In the question of whether one lives to eat or eats to live, friends know that for me it’s definitely the former. There is so much to enjoy about a great meal, a special treat, a family favorite or some new and interesting taste sensation!

Unfortunately, for many nursing home residents, we’ve made it largely all about eating to live rather than the reverse.  

In the traditional nursing home operating in an institutional service model, dining (or “dietary services”) focuses primarily on nutritional requirements, physician’s orders, and health issues and challenges. In this environment, I doubt many residents look forward eagerly to their next “diabetic, no added salt”, or their pureed meal or can of Ensure. Food and its enjoyment is so important to a good quality of life for most of us. Isn’t it no less important for the person now living in a nursing home – perhaps even more so?  I’ll refrain from getting too far into my own relationship with food, but doesn’t it serve to give most of us a source of comfort when things may not be great?

Some have most certainly figured it out already. Nursing homes committed to culture change “get” this and often put significant effort into making the dining experience one that returns pleasure, satisfaction, and joy to residents on a daily basis. In fact, it is often one of the first areas a team embarking on a culture change journey decides to tackle – indicative of just how big an impact we all intuitively seem to recognize that change in this area can have on people’s lives.  

Soon, those that have not yet embraced this perspective will be getting a nudge – at least if the food and nutrition regulatory requirements proposed by the Centers for Medicare & Medicaid Services remain in the final rule when it finally hits the street. While regulations have long referred to resident choice in many areas, the food and nutrition requirements have focused more on the home’s responsibility for meeting nutritional needs and following clinician orders than on creating a great dining experience – or frankly, even an average one.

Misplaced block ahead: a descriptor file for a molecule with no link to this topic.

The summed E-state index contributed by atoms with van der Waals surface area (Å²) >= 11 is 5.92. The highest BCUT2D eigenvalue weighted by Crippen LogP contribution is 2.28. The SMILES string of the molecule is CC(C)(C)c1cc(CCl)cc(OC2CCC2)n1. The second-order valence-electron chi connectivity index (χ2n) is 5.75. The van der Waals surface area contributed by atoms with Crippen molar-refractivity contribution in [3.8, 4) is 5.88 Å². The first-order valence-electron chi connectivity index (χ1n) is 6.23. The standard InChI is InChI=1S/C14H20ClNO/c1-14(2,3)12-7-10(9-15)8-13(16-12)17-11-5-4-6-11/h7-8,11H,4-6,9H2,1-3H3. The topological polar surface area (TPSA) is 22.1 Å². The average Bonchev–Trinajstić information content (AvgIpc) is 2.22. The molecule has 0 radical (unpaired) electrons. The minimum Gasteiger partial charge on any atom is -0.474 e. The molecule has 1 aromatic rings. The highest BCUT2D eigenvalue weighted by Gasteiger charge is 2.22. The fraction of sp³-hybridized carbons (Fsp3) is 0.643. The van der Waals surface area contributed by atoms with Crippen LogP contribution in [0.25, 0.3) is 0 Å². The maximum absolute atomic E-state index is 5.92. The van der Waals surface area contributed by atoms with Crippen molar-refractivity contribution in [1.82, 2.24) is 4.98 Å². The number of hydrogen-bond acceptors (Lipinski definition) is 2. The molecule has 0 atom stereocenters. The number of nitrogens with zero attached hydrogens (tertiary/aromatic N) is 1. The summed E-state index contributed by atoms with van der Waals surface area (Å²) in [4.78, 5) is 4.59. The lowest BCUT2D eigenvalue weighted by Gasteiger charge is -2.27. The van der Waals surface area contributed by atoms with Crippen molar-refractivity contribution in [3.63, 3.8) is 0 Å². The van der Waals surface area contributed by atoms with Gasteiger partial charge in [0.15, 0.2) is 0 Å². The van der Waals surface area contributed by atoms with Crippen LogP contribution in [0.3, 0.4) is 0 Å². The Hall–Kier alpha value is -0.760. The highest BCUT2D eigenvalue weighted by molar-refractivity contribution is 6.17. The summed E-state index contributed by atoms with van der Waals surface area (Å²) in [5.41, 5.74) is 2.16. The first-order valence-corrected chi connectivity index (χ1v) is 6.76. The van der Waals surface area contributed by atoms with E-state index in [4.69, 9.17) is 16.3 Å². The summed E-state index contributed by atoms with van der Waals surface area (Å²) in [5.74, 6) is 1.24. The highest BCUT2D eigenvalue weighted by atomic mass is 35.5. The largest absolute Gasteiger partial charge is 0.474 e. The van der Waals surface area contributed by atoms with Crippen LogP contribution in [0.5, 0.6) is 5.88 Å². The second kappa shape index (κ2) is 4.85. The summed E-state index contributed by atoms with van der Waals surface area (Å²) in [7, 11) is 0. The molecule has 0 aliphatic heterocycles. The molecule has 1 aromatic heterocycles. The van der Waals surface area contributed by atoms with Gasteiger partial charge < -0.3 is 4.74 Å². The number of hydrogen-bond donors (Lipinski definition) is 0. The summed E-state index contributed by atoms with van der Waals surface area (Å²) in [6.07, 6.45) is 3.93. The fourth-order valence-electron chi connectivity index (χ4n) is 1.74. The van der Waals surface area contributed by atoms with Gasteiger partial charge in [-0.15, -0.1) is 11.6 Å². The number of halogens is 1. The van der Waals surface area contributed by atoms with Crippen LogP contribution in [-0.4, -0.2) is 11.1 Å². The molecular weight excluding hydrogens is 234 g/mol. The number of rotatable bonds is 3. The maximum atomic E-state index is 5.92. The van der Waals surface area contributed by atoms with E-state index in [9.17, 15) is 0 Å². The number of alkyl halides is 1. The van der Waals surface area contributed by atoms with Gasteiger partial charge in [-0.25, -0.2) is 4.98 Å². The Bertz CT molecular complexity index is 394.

This is also one area where homes often had concerns. They often wondered which would hold more sway for their survey team, resident choice or the requirements for food and nutrition as written, which have reflected an expectation that the home take ultimate responsibility for preventing residents from making less than healthy choices.

This led to prioritizing what professionals thought a given resident should or should not be eating. I don’t know about you, but there are days that I would prefer not to know what a dietitian or physician would think about my food choices. It’s my life, not theirs. I don’t expect that to change if and when it’s my turn to live in a nursing home. Experts can advise me and recommend I eat this or that. But I expect that just as I do now, sometimes I will be happy to make good choices and at other times I will say “to heck with it, bring on the dessert – with extra salted caramel sauce, please!”

CMS begins to support resident choice and autonomy in food and dining to a much greater degree in the new proposals. The proposed language still speaks to meeting nutritional needs, but doing so in the context of resident preferences. It also calls on nursing homes to incorporate, “religious, cultural and ethnic needs of the residents, as well as input received from residents and resident groups.”  

Perhaps most importantly, it clearly states that, “Nothing in this paragraph should be construed to limit the resident’s right to make personal dietary choices.” Seems pretty basic to me. It’s a few sentences, but is a great leap forward in recognizing that the people living in nursing homes are not merely “patients,” subject to a clinician’s will. They are people, and they retain all the same rights, including one so basic as choosing what to eat.  

Revolutionary? One would think not, but in fact it is rather radical given the world we’ve been living in up until this point. Let’s hope that this language remains in the final version, and that surveyor guidelines also emphasize the importance of choice in the lives of residents, such that implementation of these requirements in the field remains consistent with the potential power of the words on the page.

While most of us would agree with these changes in principle, those nursing homes that have not yet travelled this path may be starting to get a little concerned – and if they’re not, perhaps they should be. For it all sounds a lot simpler and easier than we know it really is to fully put into practice. It’s one thing to accept that a change in mindset is needed, but it’s an entirely different thing to figure out how to operationalize all this choice and individualization while serving 100-plus people three meals a day, as well as accommodating their preferences to eat at any other time of day (another element of the proposed requirements). Far from impossible, mind you – after all, restaurants do it routinely. But it’s new for many nursing homes.

So if all this leaves you scratching your head and thinking, “Great, I want to do this, but I have no idea how,” then have no fear. Pioneer Network has been at the forefront of this issue. Beginning with our second Creating Home symposium in 2010 and subsequently working with 12 national professional societies to establish the Dining Practice Standards, we have led efforts to clearly articulate best practice in this area. 

We created our Dining Standards Toolkit to share practical implementation strategies and concrete tools with homes across the country. There are roadmaps available to you for this journey. Your residents deserve it and pretty soon, CMS will be expecting it. What better reasons could there be?

Ruta Kadonoff is the executive director of the Pioneer Network.